I’m almost willing to do it, to just stand here and wait for hell to freeze over or Z to give up. But at the same time, there’s a part of me that knows he’s right. That I can’t spend my whole life avoiding driving. The snow and ice have given me an excuse so far, but at some point . . . at some point I’m just going to have to do it.
That point might as well be now, especially since Z is currently doing his impression of the immovable-object-meets-unstoppable-force paradox. Either way, I’m smart enough to know I’m screwed.
“Fine,” I tell him, stomping around the car to the driver’s side. “I’ll do it.” But if he starts to crow about getting me do to what he wants or if he acts arrogant in any other way, I am so out of here.
However, Z is surprisingly low-key when he slides into the passenger side, almost as if he knows how ready to bolt I am. And maybe he does. He figured out about the driving thing when no one else has yet, not even my mom or friends back home. Which means he’s looking a lot closer than I thought he was, seeing so much more of me than I thought I was revealing.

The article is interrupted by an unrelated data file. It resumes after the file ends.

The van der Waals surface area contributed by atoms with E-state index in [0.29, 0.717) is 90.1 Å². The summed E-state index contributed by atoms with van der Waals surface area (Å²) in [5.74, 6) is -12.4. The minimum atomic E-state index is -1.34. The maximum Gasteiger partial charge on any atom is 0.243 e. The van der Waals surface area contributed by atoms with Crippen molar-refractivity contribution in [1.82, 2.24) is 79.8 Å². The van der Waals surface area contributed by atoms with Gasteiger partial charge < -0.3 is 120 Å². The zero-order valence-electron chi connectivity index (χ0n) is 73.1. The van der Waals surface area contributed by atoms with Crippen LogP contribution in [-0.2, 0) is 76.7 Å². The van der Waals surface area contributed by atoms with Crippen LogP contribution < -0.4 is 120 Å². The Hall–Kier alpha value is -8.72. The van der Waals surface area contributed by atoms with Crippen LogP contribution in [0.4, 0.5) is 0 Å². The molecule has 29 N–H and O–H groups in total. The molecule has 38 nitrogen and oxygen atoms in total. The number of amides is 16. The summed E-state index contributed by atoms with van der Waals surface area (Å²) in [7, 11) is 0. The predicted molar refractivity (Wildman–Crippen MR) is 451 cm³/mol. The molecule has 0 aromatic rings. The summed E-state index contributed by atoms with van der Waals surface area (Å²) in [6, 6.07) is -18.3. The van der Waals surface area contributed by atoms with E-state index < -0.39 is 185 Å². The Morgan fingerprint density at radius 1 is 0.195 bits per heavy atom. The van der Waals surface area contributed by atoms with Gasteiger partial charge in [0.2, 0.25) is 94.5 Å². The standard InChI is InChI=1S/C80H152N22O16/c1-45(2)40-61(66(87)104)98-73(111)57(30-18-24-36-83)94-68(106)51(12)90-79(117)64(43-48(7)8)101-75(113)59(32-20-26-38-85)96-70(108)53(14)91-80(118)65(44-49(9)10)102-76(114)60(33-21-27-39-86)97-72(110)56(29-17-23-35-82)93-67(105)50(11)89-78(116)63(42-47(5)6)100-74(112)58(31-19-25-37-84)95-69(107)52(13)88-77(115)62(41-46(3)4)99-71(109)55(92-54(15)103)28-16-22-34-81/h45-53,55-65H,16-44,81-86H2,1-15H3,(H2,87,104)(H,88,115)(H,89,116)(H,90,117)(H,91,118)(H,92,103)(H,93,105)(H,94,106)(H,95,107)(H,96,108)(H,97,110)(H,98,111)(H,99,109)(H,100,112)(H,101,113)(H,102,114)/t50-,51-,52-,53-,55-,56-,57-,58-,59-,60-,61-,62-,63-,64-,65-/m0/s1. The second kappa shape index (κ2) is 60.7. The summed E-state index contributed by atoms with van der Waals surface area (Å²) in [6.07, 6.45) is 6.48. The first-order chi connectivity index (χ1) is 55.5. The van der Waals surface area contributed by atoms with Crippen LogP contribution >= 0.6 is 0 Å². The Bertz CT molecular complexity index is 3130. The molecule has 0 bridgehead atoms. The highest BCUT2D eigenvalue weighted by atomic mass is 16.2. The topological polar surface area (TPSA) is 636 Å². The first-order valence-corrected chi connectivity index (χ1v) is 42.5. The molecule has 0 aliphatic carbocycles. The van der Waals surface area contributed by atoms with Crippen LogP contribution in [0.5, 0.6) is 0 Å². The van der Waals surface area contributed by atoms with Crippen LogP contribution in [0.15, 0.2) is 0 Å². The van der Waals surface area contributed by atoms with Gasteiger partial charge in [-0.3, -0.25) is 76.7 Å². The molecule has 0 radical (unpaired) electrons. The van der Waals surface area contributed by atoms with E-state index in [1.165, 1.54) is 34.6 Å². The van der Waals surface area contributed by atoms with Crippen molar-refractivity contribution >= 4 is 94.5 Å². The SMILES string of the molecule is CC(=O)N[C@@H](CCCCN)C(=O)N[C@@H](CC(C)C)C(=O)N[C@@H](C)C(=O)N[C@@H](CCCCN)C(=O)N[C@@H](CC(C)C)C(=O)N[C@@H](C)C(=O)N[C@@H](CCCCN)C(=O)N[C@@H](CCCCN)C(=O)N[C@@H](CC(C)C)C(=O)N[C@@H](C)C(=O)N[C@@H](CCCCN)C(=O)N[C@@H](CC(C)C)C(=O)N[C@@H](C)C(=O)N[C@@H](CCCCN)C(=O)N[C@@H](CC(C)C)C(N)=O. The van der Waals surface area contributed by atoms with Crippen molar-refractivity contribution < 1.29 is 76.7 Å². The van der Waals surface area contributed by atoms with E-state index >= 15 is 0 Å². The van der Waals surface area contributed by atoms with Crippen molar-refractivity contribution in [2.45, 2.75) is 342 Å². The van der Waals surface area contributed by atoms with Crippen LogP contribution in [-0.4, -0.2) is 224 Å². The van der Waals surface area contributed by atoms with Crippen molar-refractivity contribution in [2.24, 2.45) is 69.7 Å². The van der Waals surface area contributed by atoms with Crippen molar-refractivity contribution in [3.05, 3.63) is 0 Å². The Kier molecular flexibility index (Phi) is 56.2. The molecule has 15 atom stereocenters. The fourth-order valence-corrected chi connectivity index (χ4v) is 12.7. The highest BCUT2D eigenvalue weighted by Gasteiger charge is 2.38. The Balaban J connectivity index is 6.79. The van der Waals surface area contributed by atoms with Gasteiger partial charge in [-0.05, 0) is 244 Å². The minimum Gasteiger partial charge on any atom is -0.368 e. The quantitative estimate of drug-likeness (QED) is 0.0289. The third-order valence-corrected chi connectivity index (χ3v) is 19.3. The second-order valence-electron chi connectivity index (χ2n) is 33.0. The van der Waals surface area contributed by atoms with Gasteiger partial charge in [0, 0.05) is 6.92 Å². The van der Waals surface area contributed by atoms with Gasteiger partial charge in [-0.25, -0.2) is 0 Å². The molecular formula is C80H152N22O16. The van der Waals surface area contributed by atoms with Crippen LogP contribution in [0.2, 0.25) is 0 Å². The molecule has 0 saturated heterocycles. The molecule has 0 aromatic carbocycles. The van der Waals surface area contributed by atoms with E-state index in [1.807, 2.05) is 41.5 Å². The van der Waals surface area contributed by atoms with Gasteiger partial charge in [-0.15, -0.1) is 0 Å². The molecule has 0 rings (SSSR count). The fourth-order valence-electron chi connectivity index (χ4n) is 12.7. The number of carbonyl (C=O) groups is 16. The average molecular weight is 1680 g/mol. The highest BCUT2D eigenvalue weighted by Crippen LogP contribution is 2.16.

“Driving on snow is not that much different from driving in rain,” he tells me after we’ve both put our seatbelts on. “In rain you worry about hydroplaning. In snow you worry about the same thing, especially since there actually is that layer of water between the car and the road. So, to compensate for it, you have to learn to use the car’s own forward momentum instead of pressing on the gas all the time.”
“What do you mean?” I ask, confused already.
“Put the car in second instead of drive,” he tells me. He parked the Range Rover near the front curb earlier so that I wouldn’t have to worry about backing out of a spot yet. “And just let it creep forward. Don’t touch the gas or the brake; just let the car move forward on its own.”
I do as he says and we start moving at about one mile an hour. After a minute, I glance at him from the corner of my eye. “We aren’t going to get very far at this speed.”
He rolls his eyes at me. “Bored already?”
“No. Just . . .” Impatient. Impatient to get started, impatient to finish. Impatient to get my life back. Or at least this small corner of it.
“I get it,” he tells me, dropping a hand on my knee, and I think maybe he does. God knows he seems to understand everything else. Strange, when a few days ago I would have said he didn’t understand anything.